Hollister Hoop-lah: Why are we surprised?

Yahoo just recently posted an article about Hollister models getting some heat before eventually getting fired for uploading pictures of themselves going gung-ho with their peace signs and slanty eyes at a newly opened South Korea location. Despite the fact that, holy crap, Hollister is actually still relevant, I’d like to pose the question: what the hell are we so surprised about?

Did we forget that Abercrombie & Fitch, the company that owns Hollister, is the same clothing brand that was willing to reject your application in front of your face just for being a person of color? Did we forget that if by chance these companiesĀ did hire someone who wasn’t white, a majority of them would be thrown in the stockroom, y’know, away from public sight as to save face? Did we forget that Abercrombie came out with this clever pun of a racist shirt, targeting Chinese names and accents? Did we forget that Hollister brushed off a woman’s religious background and demanded that she remove her hijab during working hours?

The list goes on and on and yet here we are as a society, scratching our heads and wondering, “Dear God, why oh why did those gorgeous men do such a stupid thing in the country that spawned one of the most influential tunes that has revolutionized our music industry ever?” And yes, I’m talking about Gangnam Style.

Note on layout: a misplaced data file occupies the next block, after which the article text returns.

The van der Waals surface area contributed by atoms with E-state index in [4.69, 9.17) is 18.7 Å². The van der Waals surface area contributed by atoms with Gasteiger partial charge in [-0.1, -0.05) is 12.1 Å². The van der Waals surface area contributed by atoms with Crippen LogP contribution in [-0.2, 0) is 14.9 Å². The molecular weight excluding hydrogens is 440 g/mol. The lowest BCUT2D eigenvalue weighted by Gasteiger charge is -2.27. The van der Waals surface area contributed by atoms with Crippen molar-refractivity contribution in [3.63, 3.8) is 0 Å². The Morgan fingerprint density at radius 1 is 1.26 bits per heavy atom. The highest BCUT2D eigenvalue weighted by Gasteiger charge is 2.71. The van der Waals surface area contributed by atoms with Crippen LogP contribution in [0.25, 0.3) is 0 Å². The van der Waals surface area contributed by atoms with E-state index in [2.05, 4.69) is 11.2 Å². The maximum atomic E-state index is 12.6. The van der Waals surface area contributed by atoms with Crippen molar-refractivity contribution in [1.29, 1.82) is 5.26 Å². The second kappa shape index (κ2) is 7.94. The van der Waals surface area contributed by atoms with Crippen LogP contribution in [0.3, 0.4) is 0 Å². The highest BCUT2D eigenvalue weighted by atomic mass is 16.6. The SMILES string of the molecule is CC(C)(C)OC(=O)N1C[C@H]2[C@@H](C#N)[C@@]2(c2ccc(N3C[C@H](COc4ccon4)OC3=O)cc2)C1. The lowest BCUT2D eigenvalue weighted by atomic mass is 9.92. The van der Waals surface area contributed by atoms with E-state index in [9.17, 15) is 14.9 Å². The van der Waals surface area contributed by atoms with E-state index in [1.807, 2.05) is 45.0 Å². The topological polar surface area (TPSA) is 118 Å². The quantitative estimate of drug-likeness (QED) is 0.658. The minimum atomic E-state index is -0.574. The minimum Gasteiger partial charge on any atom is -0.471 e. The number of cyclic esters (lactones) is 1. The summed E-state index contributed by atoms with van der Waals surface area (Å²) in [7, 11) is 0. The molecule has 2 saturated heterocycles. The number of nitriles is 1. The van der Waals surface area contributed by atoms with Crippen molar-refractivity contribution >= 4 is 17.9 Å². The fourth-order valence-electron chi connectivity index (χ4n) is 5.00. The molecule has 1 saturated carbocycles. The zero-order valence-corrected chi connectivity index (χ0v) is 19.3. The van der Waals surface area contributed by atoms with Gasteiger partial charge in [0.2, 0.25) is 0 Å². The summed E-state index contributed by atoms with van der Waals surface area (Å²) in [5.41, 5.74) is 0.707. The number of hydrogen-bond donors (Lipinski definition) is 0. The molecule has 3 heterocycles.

To answer that question, look no further than what we’ve already experienced back here in America. If they weren’t ashamed to point and laugh at your face here, they certainly aren’t going to be ashamed to be an asshole elsewhere – even if that means they’re fucking up the brand they’re there to represent.

I’m not going to go all out with my balls out about how “White America thinks they’re better than everyone” because I know that’s not true. I will, however, say that the brand does hire some of the stupidest and most ignorant people.

If you haven’t already noticed, the brand’s signature focus relies a lot on sex appeal. You see it on their ads, their walls, the way their clothes are designed – even down to the people who are working the floor. If a company is shallow enough to revolve around sexuality and make profit, plus all the prejudicial things aforementioned, why is it that we are having trouble grasping the concept that Abercrombie & Fitch as well as any other brand under it doesn’t care about cultural diversity? They don’t. So in return, you shouldn’t care about their brand either.

About neilprotacio

Freelance journalist who just so happens to know what goes well with certain breads.
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